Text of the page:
“It can be argued that the Art Deco spirit expressed itself more naturally through portraiture than through any other kind of painting. The quintessential Art Deco portraitist is undoubtedly Tamara de Lempicka. Fashionable society of the 1920s and 30s is now perceived very largely through her eyes” — Edward Lucie-Smith
Tamara de Lempicka is considered the most famous painter of the art deco period.
De Lempicka was born in Poland and moved to Russia where she lived until the Russian Revolution. She fled to Paris. There she enrolled at the Academie de la Grand Chaumiere and studied art privately.
De Lempicka had a natural talent; by 1923 she was showing her work at major salons. She developed a distinctive and bold style, referred to as “soft cubism”, but is most known as Art Deco – a cool modern movement of the roaring 20’s.
For her first major show, in Milan in 1925, she painted 28 works. She was soon the most fashionable portrait painter of her generation, painting duchesses and dukes.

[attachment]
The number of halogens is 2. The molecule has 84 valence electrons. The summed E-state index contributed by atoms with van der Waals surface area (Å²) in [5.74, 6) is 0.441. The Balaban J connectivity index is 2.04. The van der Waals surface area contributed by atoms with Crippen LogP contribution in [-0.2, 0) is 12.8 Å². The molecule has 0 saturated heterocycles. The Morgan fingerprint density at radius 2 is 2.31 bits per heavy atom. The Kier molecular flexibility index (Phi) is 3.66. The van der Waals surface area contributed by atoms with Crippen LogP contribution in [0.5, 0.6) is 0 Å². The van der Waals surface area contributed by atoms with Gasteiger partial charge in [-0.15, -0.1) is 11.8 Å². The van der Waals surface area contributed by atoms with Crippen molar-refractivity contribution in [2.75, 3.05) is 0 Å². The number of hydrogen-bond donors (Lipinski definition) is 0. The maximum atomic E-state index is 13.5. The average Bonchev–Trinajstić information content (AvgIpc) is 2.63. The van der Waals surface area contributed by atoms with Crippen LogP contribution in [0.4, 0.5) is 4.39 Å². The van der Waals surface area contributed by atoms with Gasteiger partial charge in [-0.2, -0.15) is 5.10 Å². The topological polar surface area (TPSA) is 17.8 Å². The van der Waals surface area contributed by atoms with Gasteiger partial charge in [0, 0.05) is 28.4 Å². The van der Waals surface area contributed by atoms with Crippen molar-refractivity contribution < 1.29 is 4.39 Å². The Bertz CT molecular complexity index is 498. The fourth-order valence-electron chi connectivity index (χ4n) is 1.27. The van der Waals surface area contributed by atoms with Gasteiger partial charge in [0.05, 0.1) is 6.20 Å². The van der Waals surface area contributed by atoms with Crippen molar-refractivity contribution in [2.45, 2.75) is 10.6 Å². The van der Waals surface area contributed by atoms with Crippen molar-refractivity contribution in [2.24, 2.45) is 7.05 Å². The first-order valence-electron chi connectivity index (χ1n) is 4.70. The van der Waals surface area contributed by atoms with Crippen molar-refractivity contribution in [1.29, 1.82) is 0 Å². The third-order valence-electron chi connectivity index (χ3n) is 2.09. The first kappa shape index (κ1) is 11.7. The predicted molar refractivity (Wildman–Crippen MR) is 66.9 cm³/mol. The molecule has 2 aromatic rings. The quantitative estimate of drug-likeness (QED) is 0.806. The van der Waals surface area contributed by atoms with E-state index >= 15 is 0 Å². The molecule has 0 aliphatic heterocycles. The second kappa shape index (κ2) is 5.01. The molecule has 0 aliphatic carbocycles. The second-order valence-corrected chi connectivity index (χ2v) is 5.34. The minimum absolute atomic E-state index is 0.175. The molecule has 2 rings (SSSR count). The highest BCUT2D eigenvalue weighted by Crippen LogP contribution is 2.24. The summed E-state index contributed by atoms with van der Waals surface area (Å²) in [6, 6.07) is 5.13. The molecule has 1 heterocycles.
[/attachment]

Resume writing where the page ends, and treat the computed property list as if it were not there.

She acquired a patron, the Baron Raoul Kuffner, who bought dozens of her paintings, and commissioned her to paint his mistress. De Lempicka finished the portrait, and then took the mistress’ place in the Baron’s life.
In the summer of 1939 she and the Baron went on vacation in the United States and eventually relocated to New York; she continued to paint in her trademark style – Art Deco though she expanded her subject matter, painting Still Lifes, and even some Abstracts.
Eventually she adopted a new style, using palette knife instead of brushes. Her heart was broken as her new style was not well received. She then decided to never show her work again, and stopped painting altogether.
Tamara de Lempicka died in her sleep in Mexico, 1980. She lived a long and eventful life. Before she died a new generation discovered her art and greeted it with enthusiasm. At the time of her death, her early Art Deco paintings were being shown and purchased once again. A play about her life was produced in Los Angeles. Many movie stars started collecting her works including Jack Nicholson and Madonna. Madonna has also immortalized De Lempicka in her music videos for “Express Yourself” and “Vogue”.